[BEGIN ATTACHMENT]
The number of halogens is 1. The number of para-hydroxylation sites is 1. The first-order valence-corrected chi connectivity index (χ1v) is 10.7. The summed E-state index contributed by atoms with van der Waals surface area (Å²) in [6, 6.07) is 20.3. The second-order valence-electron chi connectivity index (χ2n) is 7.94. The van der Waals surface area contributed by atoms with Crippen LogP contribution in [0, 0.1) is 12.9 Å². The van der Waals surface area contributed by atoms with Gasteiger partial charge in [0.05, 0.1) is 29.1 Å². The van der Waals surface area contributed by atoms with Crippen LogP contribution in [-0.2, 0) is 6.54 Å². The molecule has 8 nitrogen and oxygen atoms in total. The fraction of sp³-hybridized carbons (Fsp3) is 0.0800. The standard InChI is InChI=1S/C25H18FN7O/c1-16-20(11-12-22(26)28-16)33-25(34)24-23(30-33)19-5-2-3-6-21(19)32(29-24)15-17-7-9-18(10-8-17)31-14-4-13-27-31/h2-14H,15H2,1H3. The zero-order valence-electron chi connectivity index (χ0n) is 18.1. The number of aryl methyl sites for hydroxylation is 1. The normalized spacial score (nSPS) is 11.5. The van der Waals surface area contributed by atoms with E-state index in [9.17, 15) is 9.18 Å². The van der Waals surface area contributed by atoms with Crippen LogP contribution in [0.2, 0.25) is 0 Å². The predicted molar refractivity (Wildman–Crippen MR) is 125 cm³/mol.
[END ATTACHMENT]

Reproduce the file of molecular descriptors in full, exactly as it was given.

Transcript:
The number of halogens is 1. The number of para-hydroxylation sites is 1. The first-order valence-corrected chi connectivity index (χ1v) is 10.7. The summed E-state index contributed by atoms with van der Waals surface area (Å²) in [6, 6.07) is 20.3. The second-order valence-electron chi connectivity index (χ2n) is 7.94. The van der Waals surface area contributed by atoms with Crippen LogP contribution in [0, 0.1) is 12.9 Å². The van der Waals surface area contributed by atoms with Gasteiger partial charge in [0.05, 0.1) is 29.1 Å². The van der Waals surface area contributed by atoms with Crippen LogP contribution in [-0.2, 0) is 6.54 Å². The molecule has 8 nitrogen and oxygen atoms in total. The fraction of sp³-hybridized carbons (Fsp3) is 0.0800. The standard InChI is InChI=1S/C25H18FN7O/c1-16-20(11-12-22(26)28-16)33-25(34)24-23(30-33)19-5-2-3-6-21(19)32(29-24)15-17-7-9-18(10-8-17)31-14-4-13-27-31/h2-14H,15H2,1H3. The zero-order valence-electron chi connectivity index (χ0n) is 18.1. The number of aryl methyl sites for hydroxylation is 1. The normalized spacial score (nSPS) is 11.5. The van der Waals surface area contributed by atoms with E-state index in [9.17, 15) is 9.18 Å². The van der Waals surface area contributed by atoms with Crippen LogP contribution in [0.2, 0.25) is 0 Å². The predicted molar refractivity (Wildman–Crippen MR) is 125 cm³/mol.